Tighter rules for importing vehicles and machinery will soon be enforced at New Zealand ports in an attempt to prevent the brown marmorated stink bug making landfall.
The Ministry for Primary Industries (MPI) today released new treatment and cleaning rules for vehicles, machinery and equipment.
The new import health standard will come into force on September 1 this year – the beginning of the stink bug season.
Paul Hallett, MPI manager facilities and pathways, said imported vehicles and machinery pose a high biosecurity risk.
"Imported vehicles and machinery pose a high biosecurity risk, as stink bugs hibernate in nooks and crannies during the northern hemisphere winter.
"We want to do everything we can to stop brown marmorated stink bug from invading New Zealand, given the damage it could cause to our horticulture industry."
In April the MPI came out and said more than 2000 stink bugs had been found on four car carriers coming from Japan since February, resulting in 8300 vehicles being turned away.
The pest has the potential to destroy New Zealand's fruit and vegetable industry and is resistant to many insecticides, making it difficult and expensive to control.
Kiwifruit, apples, apricots, pears, vegetables, wine, other fruit and plant seeds are most at risk in New Zealand.
Hallett said the new standard has a big focus on Japan. However, there are also new restrictions on imports from many European countries.
Fourteen more countries have been added to the list requiring mandatory treatment of vehicles and machinery during the stink bug season.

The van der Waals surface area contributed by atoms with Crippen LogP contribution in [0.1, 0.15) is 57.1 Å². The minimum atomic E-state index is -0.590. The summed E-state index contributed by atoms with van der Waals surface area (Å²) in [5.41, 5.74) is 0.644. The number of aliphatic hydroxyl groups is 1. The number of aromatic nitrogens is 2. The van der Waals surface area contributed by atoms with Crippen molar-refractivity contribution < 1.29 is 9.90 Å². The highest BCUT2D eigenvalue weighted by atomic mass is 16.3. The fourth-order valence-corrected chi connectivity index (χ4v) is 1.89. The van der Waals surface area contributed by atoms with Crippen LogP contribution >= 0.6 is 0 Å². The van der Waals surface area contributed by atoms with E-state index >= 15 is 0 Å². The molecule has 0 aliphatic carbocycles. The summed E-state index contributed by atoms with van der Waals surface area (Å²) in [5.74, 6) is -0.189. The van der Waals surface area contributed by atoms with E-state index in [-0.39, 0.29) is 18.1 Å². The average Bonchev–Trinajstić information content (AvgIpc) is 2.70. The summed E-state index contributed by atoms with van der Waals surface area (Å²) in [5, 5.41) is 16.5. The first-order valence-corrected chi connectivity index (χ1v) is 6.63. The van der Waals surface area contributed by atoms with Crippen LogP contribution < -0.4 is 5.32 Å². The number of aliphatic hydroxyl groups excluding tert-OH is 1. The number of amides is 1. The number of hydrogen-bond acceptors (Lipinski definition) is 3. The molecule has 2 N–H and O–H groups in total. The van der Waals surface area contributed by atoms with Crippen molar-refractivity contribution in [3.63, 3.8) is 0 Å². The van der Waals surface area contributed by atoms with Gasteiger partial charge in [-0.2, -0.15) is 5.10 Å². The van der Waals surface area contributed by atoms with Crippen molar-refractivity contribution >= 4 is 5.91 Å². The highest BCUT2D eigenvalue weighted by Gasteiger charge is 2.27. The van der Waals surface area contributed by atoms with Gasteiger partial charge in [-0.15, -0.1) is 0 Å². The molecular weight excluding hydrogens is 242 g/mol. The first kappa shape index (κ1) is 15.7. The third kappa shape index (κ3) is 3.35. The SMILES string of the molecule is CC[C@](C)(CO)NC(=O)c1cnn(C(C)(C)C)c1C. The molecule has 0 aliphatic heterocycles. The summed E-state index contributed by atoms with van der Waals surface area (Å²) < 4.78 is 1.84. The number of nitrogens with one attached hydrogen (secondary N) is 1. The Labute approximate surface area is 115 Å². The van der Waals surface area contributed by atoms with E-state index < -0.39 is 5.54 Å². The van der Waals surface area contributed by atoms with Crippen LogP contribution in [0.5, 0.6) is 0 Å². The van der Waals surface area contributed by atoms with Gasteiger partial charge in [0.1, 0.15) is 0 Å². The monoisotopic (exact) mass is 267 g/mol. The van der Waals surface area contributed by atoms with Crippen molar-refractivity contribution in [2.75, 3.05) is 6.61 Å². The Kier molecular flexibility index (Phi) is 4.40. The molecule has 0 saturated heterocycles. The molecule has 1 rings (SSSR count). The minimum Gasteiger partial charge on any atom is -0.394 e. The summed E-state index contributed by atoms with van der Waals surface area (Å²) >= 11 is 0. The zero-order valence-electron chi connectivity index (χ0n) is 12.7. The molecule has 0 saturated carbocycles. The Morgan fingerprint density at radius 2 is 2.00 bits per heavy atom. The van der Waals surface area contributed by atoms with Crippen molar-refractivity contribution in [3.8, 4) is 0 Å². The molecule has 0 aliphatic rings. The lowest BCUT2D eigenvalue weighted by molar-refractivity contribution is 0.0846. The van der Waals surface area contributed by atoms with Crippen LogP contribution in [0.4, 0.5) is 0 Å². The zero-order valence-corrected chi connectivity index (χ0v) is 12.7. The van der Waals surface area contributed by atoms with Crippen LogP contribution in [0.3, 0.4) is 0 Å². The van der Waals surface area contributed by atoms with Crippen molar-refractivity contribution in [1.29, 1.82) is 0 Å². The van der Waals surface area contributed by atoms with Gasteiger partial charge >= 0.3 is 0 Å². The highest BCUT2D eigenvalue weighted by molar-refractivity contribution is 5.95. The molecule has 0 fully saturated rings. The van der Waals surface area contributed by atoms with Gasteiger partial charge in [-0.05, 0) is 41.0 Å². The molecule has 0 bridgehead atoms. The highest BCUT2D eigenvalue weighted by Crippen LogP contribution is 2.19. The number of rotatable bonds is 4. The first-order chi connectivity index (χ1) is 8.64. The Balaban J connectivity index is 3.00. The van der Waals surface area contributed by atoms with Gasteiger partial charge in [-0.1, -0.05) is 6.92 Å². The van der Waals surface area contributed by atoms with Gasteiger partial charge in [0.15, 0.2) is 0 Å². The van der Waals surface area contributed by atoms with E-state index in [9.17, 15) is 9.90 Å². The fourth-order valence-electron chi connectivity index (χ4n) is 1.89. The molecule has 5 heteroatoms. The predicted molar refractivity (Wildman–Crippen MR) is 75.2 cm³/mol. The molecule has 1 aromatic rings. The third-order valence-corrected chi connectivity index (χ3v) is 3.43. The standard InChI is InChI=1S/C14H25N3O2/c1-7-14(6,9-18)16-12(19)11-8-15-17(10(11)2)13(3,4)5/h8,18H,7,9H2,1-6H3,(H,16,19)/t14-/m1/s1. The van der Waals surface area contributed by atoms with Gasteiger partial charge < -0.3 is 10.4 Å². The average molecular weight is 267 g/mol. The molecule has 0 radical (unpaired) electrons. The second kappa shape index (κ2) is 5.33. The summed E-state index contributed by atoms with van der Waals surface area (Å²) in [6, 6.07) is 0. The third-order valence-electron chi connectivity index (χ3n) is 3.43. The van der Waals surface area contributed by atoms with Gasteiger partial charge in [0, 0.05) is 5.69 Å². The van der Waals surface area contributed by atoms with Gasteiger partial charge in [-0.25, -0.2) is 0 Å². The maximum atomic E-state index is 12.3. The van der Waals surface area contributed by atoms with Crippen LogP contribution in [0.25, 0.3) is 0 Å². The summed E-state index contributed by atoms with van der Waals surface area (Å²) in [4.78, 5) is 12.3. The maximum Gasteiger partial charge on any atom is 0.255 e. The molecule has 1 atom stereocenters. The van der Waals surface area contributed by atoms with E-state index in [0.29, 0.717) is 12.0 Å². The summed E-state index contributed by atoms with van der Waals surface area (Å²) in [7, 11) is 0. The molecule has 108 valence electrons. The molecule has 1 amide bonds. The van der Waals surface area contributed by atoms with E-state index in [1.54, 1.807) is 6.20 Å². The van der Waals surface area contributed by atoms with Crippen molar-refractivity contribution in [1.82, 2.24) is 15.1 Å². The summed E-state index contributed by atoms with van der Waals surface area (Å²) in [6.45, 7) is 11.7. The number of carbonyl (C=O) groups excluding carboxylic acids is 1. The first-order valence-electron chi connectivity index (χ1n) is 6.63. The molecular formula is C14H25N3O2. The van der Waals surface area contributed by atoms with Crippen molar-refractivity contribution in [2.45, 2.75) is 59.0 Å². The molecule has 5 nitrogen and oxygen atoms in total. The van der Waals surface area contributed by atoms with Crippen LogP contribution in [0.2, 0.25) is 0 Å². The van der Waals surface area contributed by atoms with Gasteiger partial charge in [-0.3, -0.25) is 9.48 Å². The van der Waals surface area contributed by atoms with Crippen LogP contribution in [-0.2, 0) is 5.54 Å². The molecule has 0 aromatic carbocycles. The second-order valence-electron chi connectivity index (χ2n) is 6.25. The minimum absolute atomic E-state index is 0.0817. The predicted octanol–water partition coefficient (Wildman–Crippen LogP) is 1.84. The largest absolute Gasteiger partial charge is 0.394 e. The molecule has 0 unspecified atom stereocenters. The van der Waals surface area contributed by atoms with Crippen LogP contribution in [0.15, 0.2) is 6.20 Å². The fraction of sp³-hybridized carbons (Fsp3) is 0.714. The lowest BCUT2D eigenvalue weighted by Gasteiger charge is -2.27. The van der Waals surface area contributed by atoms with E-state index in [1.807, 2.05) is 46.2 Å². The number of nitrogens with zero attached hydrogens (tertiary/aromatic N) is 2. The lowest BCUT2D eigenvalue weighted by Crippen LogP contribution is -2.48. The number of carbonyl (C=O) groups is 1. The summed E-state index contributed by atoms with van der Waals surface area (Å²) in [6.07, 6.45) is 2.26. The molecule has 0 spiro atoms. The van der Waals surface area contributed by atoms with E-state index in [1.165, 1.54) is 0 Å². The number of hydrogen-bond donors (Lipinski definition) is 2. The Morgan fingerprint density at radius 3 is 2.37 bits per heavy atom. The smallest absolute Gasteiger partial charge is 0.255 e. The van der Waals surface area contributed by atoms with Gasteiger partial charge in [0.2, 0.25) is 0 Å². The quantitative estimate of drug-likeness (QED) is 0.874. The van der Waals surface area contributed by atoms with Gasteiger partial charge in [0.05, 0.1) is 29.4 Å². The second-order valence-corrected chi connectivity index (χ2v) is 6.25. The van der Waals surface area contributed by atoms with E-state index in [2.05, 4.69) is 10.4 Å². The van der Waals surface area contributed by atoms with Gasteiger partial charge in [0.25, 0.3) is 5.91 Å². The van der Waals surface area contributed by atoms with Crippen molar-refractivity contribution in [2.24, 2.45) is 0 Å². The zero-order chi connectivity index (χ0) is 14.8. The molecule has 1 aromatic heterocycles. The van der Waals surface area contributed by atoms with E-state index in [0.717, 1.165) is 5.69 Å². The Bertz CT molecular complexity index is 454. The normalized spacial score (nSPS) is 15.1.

"One of the big things is making it compulsory for treatment to take place offshore for non-containerised vehicles and machinery sourced from affected countries. We simply don't want to run the risk of having contaminated cargo enter New Zealand waters," Hallett said.
"The new standard also covers new vehicles from Japan. In the past we have focused on used vehicles from this country. New vehicles can be easily contaminated if they are not securely stored."
The approved treatment options are fumigation with methyl bromide or sulfuryl fluoride and heat treatment.
"We expect most of the imports from Japan will undergo heat treatment, as that's going to be available locally and Japan has restrictions on some fumigants," Hallett said.
Under the new standard:
• 14 more countries have been added to the list requiring mandatory treatment of vehicles and machinery during the stink bug season. This requirement previously only applied to vehicles from the United States and Italy.
• Used imports from Japan will need to be treated and cleaned offshore as part of an approved system during the season.
• All other new and used imports (during the stink bug season) from other countries covered by the standard will need to be treated or go through an approved system.
• Vehicle manufacturers will have the option of applying to MPI for biosecurity approval of their supply chain processes, thereby avoiding the need to treat each new unit. This involves having strict controls in place to reduce the risk of contamination.
• Used machinery from any country must have a certificate proving it has undergone thorough cleaning and treatment before arrival in New Zealand. There must be evidence the machinery was disassembled for cleaning. It must also arrive with a sticker showing how and when it was treated.
• MPI can approve alternative treatments, but only if there is proof they can produce the same outcome as the approved methods.